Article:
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25,000 people read The Capital Journal
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Only Salem Member Audit Bureau
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FORTY- SECOND YEAR NO. 251. TEN PAGES.
SALEM, OREGON THURSDAY, OCTOBER 23, 199.
PRICE TWO CENTS
ON TRAIN XVa XMv
STANDS FITS GLXJ
RGAHON OF BIG
CORPORA!! TO PUT
Report oh iibusihg toatioi
Starts Move to Get
Capital fair Needs
The organization of a corporation, to build houses in:
Salejn seemed certain Thursday, as a result of the sub
mission at the meeting of the Board of Directors of the
Commercial club,, at.the Spa last night, a detailed report
on housing conditions in, the city. The report was made
by a committee of five men appointed at the last meeting
;of the board, to make a survey.
At the meeting last night a com- tions are totally Incommensurate with
'mittee of three: Charles W. Niemeyer
chairman; Col. B. Hofer and Homer
' Smith, was selected to formulate
plans at once to encourage capital in
1 the undertaking. The committee will
work in conjunction with Manager T.
.- E. McCroskey, of the ' Commercial
club. ,." ,.
It is held highly probable that
" when the actual facts and figures rel
' atlve to conditions here are submitted
' to capitalists that the building corpo
ration will surely follow. , :
; 20,000 People Hero
The report -confirmed the repeated
statements in the Capital Journal of
:, the critical condition here. School and
hospital requirements are also incom
. mensurate with requirements, the re
. port stated.
..The city's present " population, ac
cording to the report, is 20,000 per
sona. The erection of more industrial
; plants here make it necessary to pro
vide accommodations for the people
coming In to work.'. ,
The futility of postponing building
for a reduction of prices is emphasiz
ed in the report. A list of comparative
costs of . materials' for' building also
was embodied in the report, and will
be. published, later. The report,,; er
cept this list, follows:
... Committee's Report. v...
The! "findings of the committee up
pointed by you at a meeting-two weekB
ago to- nvestlgate" housing conditions
in Salem, are as follows; .
Salem undoubtedly has very inade
quate housing facilities for not only
renters but prospective purchasers,
also school and hospital accommoda-
A rbit ration or Walk-Out
Ultimatum Issued to Mill
Unless Chas. K. Spalding submiw
the mill controversy to arbitration of
the Salem welfare committee by to
night, the company will be placed on
the unfair list, a walkout will be ef
fected and members of the Timber
Workers union will fail to report ior
work in the morning, was the ultima
tum issued by union officials today.
This statement was made by Phillip
Holden, organizer of , the Timber
Workers in an interview with a repre
sentative of The Capital Journal. -
Patience with the alleged unfairness
of the company has been exhausted,
Mr. Holden said, and the aforemen
tioned steps to rectify matters will be
taken at once unless the ultimatum is
When asked if he would agree to the
requirement of the Timber Workers
and sumit the trouble to arbitration
tonight, Mr. Spalding said: " -;
"I am not in a position to make any
' statement regarding that now. What
. action I will take I cannot announce
INCREASE IN ROAD
URGED BY STEWART
James S. Stewart, of Corvallis, rep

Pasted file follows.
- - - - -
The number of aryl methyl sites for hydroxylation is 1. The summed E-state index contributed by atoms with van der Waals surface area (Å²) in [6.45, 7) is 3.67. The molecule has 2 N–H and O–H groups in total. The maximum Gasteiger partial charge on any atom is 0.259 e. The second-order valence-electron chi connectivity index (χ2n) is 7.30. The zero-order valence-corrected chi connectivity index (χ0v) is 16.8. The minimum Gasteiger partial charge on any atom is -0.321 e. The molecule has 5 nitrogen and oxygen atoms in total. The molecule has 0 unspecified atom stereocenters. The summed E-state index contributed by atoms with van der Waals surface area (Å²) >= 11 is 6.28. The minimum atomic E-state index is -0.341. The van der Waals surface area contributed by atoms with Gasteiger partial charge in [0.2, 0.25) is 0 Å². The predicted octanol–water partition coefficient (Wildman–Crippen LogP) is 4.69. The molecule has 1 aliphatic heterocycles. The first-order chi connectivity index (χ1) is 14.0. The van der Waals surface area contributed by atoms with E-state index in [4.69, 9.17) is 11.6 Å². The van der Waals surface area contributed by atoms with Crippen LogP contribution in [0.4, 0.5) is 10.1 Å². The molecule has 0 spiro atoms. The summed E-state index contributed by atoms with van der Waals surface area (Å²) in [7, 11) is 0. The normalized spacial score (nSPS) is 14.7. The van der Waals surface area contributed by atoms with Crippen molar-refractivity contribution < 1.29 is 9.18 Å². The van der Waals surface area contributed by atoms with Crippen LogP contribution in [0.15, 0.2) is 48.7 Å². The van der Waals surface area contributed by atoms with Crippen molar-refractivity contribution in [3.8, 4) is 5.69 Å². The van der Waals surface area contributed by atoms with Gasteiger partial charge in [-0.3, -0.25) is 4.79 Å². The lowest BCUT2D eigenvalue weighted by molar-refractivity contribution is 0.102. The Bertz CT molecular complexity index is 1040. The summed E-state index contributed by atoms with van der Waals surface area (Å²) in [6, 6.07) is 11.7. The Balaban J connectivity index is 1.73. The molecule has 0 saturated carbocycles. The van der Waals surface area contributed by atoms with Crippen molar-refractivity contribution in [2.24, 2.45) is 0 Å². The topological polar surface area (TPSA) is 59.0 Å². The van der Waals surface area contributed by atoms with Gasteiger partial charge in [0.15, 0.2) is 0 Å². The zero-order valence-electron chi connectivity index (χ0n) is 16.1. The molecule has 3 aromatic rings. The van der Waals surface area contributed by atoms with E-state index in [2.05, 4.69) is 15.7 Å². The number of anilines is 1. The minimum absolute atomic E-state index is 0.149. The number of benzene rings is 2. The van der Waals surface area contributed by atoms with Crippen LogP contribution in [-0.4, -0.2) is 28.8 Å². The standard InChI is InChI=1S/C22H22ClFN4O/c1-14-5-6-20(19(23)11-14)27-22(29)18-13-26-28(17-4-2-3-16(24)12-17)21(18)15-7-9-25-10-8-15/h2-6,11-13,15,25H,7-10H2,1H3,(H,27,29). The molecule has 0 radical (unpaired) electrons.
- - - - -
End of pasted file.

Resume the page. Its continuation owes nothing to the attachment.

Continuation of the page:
, resentative from Wheeler county, was
in Salem Wednesday making prepara
tion for the filing of the petition for a
constitutional amendment which will
allow the state to incur indebtedness
up to 6 per cent of the assessed valua
tion for the purpose of road construc
tion According to the laws the pro
posed amendment cannot be voted up
on except at a general election, of
which the next Is in November, 1920.
The amendment proposed to give
' the state the power to increase the
bonded indebtedness to $60,000,000 in
stead of the present $20,000,000 limi
tation which is 2 per cent of the as
- The counties by a law passed at the
last special election, have the right to
bond themselves, if they desire, up to
6 per cent of their valuation and the
proposed amendment would enable the
state, according fo Mr. Stewart, to
match county Issues in aiding in road
Reliable sources of information in
this city show the population of Sa
lem to be over 20,000 persons and
growing steadily. New industries are
constantly being added requiring
large numbers of fresh labor, all of
which must be housed.
, , Causes of Shortage , .
" Due to the fact that during the
past four years there .has 'been but
few houses erected, also to the de
preciation of many others to such an
extent that they have become unin
habitable, the city has failed to keep
pace with- the gradual Increase of
population. And with the sudden ad
vent of industries like the paper mill
and meat packing plant not td men
tion the -very decided increase in bus
iness done by existing plants, there
is a very congested situation and a
problem which must have immediate
Action for its Bolutlon. This solution
is simply to build more houses. This
would then allow many of the older
properties in the city to be placed on
the market at a less outrageous price
than irfany of them are, and also
make available a number of them for
renters as several tenants of " such
properties ' would buy "the hew dwellings.'-
:,tij J :-v '. ;;.: ;
1 . , a,, Cost- Survey Made ?, 1 '
tut as the-'' recommendation to:
build is the general oonsensus of opin
ion, a comparison at this, point of
prices i)f" materials and labor has
been made of the years 1917-1919
which accompanies this report.
(Continued on page four)
by Union Men
Leaders of the Central Labor council
last night submitted a written request
to Mr. Spalding to ""arbitrate. -
In the event a walkout Is called Fri
day, or other trouble arises which will
cause a partial shutdown of the mill,
Mr. Spalding said that there is enough
repair work to do to keep the remain
ing members of the crew busy.
When asked If any more men would
be let out Mr. Spalding said:
- Men Not Imported.
"No. We are getting along all right
now, and no more men will be re
leased.' In reply to a report that laborers
had been imported from outside the
city to fill the vacancies of men who
had left the mill. Superintendent Met
"That is untrue. All the men we
have engaged are Salem men, and wo
have taken no one in from the out
Several men, working on the log
boom, left the mill this morning.. They
I were immediately replaced, Mr. Spard
j ing said, and operations were not ham
PAniSON IS SUING TO
COLLECT ON CONTRACT
S. Al Pattison of the J. Al Pattlson
Lumber & Hardwoods, Ltd., firm of
Portland, Thursday, began suit here
against Mark S. Skiff and Joe M.